Sex and Samson: Reading Old Texts with Modern Eyes

 This article by Dave Barnhart originally appeared in Ministry Matters.

“Samson and Delilah,” by Anthony van Dyck (1599-1641)

“Tell me how you may be bound.” These would be kinky words on the lips of any lover, but the fact that they are in the Bible makes them especially scandalous.

Conventional readings of the Samson and Delilah story (Judges 14-16) paint Samson as a strong but stupid and gullible man who is undone by Delilah’s conniving and feminine wiles. “Don’t give your strength to women,” has been the moral of the story preached from more sexist pulpits. Women are dangerous, and a hero can be undone by his lust. A more creative reading might come away with “Loose lips sink ships.” Samson should have known from previous experience that sleeping with the enemy is dangerous business (see the story of his ex-wife in Judges 14:15-17).

A more careful reading, though, provides us with some very different takeaways. Some scholars point out that Delilah is completely above-board in her request. At no point does she lie. “Tell me how you may be bound” is a straightforward statement. “The Philistines are upon you!” is likewise true.

Samson, on the other hand, loves riddles and deception. Instead of being a dumb and honest brute, he is a clever boy, perhaps in love with his own cleverness. Some readers assume his fatal flaw is pride; being both strong and intelligent, he may believe he is invulnerable. I do not think that is his failure.

Samson submits to being tied up by the woman he loves. Multiple times. He can’t be under any delusion that she won’t follow through. What are we supposed to make of this, except that he wants to be bound?

But let’s back up a bit. What do we really know about Samson? Conventional depictions of him are of a hyper-masculine Hercules, with bulging muscles and long (but never long enough) hair on his head and face.

But why should he have bulging muscles? His strength comes from God, not from pumping iron; it is supernatural in origin. Samson may not be a man mountain at all, but a 5-foot, 150-pound guy wearing a turban (the best way to manage that much hair in a combat situation). Samson’s body may look less like a wrestler’s and more like Danny DeVito’s.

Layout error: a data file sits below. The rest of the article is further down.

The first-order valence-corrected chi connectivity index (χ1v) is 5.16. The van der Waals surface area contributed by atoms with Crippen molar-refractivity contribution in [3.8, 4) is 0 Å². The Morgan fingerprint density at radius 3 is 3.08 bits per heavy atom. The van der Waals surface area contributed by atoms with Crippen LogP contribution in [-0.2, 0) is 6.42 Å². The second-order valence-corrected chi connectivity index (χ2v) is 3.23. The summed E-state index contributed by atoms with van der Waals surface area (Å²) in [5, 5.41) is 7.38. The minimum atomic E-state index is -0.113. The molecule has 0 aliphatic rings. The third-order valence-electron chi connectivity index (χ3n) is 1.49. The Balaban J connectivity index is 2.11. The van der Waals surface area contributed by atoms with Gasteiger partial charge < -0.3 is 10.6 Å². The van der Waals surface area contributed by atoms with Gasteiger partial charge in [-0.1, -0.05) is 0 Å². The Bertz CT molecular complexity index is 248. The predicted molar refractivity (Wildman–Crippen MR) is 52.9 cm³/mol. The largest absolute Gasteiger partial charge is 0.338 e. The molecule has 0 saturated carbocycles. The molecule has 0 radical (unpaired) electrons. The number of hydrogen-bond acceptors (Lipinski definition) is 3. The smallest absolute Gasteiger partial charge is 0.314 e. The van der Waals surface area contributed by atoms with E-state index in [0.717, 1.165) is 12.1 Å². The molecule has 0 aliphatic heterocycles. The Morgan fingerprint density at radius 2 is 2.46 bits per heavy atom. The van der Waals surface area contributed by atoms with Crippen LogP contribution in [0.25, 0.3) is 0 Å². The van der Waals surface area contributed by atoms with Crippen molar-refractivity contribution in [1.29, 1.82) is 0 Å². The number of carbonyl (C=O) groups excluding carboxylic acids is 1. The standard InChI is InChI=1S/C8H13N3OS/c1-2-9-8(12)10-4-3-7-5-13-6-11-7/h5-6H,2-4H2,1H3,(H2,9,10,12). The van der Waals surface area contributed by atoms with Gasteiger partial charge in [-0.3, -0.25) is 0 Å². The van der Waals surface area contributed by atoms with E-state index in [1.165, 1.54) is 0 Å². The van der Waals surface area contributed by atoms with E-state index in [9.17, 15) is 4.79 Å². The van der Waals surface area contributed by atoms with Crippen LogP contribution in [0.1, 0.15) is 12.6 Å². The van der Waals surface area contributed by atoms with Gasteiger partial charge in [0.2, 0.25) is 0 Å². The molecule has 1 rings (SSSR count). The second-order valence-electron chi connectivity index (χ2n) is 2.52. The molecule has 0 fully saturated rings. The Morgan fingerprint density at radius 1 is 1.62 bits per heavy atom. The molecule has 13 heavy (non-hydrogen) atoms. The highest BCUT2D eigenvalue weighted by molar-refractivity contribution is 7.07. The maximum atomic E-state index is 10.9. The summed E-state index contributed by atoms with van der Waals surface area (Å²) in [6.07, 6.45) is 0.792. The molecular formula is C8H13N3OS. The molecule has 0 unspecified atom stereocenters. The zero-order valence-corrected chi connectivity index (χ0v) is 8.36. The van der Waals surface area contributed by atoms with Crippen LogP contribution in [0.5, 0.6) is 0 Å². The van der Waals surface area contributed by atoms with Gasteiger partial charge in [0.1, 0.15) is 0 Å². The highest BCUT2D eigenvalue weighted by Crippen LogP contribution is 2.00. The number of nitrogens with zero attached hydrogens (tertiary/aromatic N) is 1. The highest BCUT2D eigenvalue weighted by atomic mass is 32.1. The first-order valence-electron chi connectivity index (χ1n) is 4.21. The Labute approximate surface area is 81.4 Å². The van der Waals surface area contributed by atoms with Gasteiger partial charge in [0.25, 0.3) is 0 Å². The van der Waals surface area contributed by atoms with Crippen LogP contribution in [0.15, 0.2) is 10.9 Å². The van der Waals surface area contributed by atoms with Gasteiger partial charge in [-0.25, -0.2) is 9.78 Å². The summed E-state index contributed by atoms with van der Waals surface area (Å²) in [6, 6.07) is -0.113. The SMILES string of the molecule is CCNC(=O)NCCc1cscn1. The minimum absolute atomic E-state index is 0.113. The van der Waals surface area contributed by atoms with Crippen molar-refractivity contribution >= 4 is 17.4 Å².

Henry Cavill as Superman. Photo courtesy Warner Bros. Pictures

Henry Cavill as Superman. Photo courtesy Warner Bros. Pictures

Our perceptions of masculinity have changed, along with image of Superman in the 80 years he has been around. When he was first introduced in comics in 1933 and played by George Reeves in 1951, Superman had a normal gut. Now, he’s ripped. Our changing ideas of masculinity affect Samson the same way.

George Reeves as Superman. Photo courtesy Warner Bros. Television Distribution

 

Now, you may object to this picture of Samson, but that’s the point: we don’t really know what Samson looks like. It’s our cultural imagination that fills in the gaps with what isn’t there, our idealized image of hyper-masculine stereotypes. Our cultural biases make the turban invisible, even as they endow Samson with six-pack abs and enormous pecs. What does that say about us and what we believe about strength and masculinity?

Our stereotypes point to the fact that masculinity and femininity are things we perform. They are pictures we try to live into. Feminist and queer theologians also point out that these pictures don’t always fit. Is it significant that when Samson loses the one thing “feminine” about himself — his long hair — he loses his strength? In popular understanding, a man’s “masculinity” is located in a very different part of his anatomy. If Samson’s strength is in his hair, and not in his muscles or his genitals, doesn’t this turn our understanding of masculinity on its head?

I have a different theory about why Samson submits to being tied up and eventually tells the secret of his strength.